President Trump is a deal maker at heart. After all, he wrote a book called The Art of the Deal. So is it really a surprise to anyone that President Trump has reached out to the Democrats in Congress to make deals?
Last week Trump reached agreement with Chuck Schumer and Nancy Pelosi, the leaders of the Democrats in the Senate and House respectively, on an arrangement to raise the debt ceiling and provide hurricane relief funds. Last night, Schumer and Pelosi announced that they had reached agreement with President Trump on a legislative solution to the status of the so-called DREAMers — children brought to America by illegal immigrant parents who have grown up in this country and who had been protected from deportation under Obama Administration policies. According to the Democratic leaders, they and Trump agreed to pursue bipartisan legislation to protect the children from deportation in exchange for Democratic support of border security enhancements. Schumer and Pelosi say the border security enhancements don’t include supporting Trump’s long-touted wall along America’s southern border; the White House says that excluding the wall was not part of the agreement. It seems clear, however, that some kind of bargain was struck.
These recent announcements give some people the willies. Rock-ribbed conservatives can’t stand the sight of Schumer and Pelosi, and the idea of actually sitting down and cutting a deal with them is anathema. And lurking underneath the discomfort is a concern that, in the President’s zeal to make a deal, principles that are considered important to the conservative position might get thrown overboard. And part of the subtext of that concern, I think, is the belief that President Trump isn’t exactly a master of the details who fully appreciates the significance of negotiating points, and as a result the President might be getting fleeced by savvy Democrats without fully appreciating it.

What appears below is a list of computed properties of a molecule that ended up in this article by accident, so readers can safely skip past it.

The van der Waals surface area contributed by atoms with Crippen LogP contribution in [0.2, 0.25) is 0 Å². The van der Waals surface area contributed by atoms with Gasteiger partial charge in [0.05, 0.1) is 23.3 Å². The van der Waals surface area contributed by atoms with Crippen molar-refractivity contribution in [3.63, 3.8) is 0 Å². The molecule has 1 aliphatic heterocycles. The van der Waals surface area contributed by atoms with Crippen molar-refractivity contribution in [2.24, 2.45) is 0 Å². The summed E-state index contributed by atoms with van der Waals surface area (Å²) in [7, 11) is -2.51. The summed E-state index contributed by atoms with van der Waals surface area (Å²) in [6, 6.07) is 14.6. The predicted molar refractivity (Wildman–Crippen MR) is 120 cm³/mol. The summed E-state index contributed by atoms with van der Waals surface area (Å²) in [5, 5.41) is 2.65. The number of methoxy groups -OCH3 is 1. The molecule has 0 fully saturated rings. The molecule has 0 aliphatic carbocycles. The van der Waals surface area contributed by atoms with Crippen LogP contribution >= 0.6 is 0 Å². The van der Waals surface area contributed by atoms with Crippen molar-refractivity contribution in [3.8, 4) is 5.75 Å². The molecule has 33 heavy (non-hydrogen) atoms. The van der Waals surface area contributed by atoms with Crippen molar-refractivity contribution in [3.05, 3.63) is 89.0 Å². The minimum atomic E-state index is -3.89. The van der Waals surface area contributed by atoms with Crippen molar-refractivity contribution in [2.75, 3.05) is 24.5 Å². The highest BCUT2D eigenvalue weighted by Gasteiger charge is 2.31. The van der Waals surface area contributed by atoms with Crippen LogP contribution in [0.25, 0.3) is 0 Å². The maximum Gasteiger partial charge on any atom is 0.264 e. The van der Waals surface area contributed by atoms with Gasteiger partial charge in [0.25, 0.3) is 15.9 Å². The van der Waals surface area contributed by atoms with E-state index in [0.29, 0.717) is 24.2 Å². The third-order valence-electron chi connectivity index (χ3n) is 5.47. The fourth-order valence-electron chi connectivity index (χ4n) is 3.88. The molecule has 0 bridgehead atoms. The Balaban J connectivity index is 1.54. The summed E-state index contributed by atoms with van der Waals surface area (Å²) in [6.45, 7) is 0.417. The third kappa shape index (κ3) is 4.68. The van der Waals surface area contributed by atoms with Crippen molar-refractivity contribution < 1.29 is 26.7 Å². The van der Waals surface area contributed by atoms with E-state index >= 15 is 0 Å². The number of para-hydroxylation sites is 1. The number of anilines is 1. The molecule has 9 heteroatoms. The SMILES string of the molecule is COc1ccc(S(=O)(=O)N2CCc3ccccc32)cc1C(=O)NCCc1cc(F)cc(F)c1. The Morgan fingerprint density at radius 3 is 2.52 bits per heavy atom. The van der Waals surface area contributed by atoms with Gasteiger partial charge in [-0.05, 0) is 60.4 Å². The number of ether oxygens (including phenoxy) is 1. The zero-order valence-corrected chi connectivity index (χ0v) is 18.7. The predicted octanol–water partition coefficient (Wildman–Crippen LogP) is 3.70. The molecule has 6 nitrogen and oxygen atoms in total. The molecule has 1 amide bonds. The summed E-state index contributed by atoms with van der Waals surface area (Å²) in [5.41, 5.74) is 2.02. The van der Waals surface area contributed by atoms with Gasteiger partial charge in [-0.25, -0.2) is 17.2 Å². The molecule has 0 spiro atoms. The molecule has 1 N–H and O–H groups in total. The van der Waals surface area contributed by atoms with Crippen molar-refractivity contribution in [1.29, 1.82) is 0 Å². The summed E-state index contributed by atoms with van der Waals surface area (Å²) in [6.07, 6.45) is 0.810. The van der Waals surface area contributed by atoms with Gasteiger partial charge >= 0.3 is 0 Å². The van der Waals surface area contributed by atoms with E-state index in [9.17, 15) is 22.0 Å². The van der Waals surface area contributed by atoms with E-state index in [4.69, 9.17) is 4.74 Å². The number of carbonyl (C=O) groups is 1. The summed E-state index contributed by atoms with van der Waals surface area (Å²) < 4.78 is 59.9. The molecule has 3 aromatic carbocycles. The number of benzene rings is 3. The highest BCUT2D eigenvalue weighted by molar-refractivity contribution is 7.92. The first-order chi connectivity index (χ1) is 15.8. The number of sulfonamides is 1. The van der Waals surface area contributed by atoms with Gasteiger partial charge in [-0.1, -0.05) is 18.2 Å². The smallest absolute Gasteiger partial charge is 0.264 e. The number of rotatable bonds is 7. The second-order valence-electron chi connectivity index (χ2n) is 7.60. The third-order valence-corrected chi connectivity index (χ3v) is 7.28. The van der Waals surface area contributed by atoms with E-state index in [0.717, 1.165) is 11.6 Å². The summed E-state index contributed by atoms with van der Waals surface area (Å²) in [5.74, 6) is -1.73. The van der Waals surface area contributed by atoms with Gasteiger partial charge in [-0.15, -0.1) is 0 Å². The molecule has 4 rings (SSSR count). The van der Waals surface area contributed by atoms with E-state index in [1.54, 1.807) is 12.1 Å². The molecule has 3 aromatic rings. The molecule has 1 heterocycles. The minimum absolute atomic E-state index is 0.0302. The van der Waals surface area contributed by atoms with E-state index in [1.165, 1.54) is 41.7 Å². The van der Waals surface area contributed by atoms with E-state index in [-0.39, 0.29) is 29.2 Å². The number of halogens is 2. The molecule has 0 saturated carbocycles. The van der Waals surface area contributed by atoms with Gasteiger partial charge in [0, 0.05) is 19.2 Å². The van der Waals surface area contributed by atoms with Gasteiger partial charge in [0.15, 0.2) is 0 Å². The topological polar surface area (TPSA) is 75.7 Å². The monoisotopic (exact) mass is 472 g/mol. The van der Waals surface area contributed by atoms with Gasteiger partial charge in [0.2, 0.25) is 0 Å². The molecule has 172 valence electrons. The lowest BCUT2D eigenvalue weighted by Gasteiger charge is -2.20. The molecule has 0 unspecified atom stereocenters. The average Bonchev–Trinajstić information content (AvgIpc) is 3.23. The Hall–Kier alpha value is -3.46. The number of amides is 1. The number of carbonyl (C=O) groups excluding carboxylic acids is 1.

President Trump’s willingness to have these kinds of talks shouldn’t come as a surprise to anyone. Deal makers want to make deals. In the real estate development world, deal makers always want to have some new project to promote, and part of the process is to create a feeling of momentum and movement. The key goal is to get the deal done, and you commonly sacrifice on deal points and financing terms and other provisions to reach that goal. Deal makers believe that nobody gets everything they want, but that ultimately the deal itself serves the greater good for everyone involved.
Of course, not every deal turns out to be a good one for all concerned, and politics isn’t quite like a big real estate development. There are people out there who believe fervently in principles, and when those principles get casually tossed aside in the interest of cutting a deal they aren’t happy. But polling results commonly indicate that the American people want their political leaders to get along and avoid things like government shutdowns because they can’t agree on raising the debt ceiling. President Trump’s willingness to cut deals may test whether that polling data really means anything. And if foreign leaders see evidence that just about any deal is possible, who knows what they might propose?
We’ve got a deal maker in the White House, folks, and deal makers make deals.